Functional variants can occur at both genic and intergenic sites, with consequences that include both up- and down-regulation of expression, differences in the kinetics of response or altered specificity. The effect of regulatory variants depends on the sequences that they modulate (for example, promoter or enhancer elements, or encoded regulatory RNAs) and the functional regulatory epigenomic landscape in which they occur. This makes regulatory variants particularly challenging to resolve, as this landscape is typically dynamic and context specific. Defining which sequences are modulated by variants has been facilitated by several approaches: analysis of signatures of evolutionary selection and sequence conservation; experimental identification of regulatory elements; and epigenomic profiling in model organisms, and more recently in humans, for diverse cell and tissue types and conditions [15],[20].

The understanding of the consequences of genetic variation for gene expression provides a more tractable intermediate molecular phenotype than a whole-organism phenotype, where confounding by other factors increases heterogeneity. This more direct relationship with underlying genetic diversity might account in part for the success of approaches resolving association with transcription of sequence variants, such as eQTL mapping [3],[5].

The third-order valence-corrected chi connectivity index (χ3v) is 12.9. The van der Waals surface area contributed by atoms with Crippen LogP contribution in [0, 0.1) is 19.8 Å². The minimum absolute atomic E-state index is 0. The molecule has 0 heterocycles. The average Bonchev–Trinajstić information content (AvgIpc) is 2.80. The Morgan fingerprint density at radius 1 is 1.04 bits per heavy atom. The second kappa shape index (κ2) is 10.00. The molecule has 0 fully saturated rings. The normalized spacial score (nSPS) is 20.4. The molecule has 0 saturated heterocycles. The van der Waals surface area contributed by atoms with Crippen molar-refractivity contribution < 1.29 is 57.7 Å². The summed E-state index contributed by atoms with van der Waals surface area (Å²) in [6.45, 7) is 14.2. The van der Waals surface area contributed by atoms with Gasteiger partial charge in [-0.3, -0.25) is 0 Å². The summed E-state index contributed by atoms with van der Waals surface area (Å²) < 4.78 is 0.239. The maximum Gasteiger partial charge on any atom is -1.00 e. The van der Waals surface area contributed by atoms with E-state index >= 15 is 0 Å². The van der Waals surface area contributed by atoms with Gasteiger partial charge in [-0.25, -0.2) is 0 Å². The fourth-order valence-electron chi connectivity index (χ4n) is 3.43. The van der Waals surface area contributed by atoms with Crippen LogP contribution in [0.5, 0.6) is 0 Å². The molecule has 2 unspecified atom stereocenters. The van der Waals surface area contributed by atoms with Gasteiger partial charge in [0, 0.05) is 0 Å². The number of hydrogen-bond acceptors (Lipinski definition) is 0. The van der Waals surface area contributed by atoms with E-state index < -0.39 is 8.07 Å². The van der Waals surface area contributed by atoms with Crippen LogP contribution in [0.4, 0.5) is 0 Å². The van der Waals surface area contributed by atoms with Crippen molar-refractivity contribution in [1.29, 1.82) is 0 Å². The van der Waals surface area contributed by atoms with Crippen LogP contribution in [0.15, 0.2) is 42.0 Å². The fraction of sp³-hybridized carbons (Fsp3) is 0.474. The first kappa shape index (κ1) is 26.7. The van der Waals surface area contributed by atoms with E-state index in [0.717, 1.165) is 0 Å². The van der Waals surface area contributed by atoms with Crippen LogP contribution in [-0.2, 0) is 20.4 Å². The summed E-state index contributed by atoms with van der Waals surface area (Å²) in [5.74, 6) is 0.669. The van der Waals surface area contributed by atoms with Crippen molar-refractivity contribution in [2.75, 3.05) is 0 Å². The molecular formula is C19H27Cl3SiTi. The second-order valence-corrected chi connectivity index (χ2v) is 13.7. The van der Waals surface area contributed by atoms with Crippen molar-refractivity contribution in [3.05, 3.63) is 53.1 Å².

Regulatory variants, function and human disease

The heritable contribution to common polygenic disease remains challenging to resolve, but GWAS have now mapped many loci with high statistical confidence. Over 90% of trait-associated variants are found to be located in non-coding DNA, and they are significantly enriched in chromatin regulatory features, notably DNase I hypersensitive sites [21]. Moreover, there is significant overrepresentation of GWAS variants in eQTL studies, implicating regulatory variants in a broad spectrum of common diseases [7].

Several studies have identified functional variants involving enhancer elements and altered transcription factor binding. These include a GWAS variant associated with renal cell carcinoma that results in impaired binding and function of hypoxia inducible factor at a novel enhancer of CCND1[22]; a common variant associated with fetal hemoglobin levels in an erythroid-specific enhancer [23]; and germline variants associated with prostate and colorectal cancer that modulate transcription factor binding at enhancer elements involving looping and long-range interactions with SOX9[24] and MYC[25], respectively. Multiple variants in strong linkage disequilibrium (LD) identified by GWAS can exert functional effects through various different enhancers, resulting in cooperative effects on gene expression [26].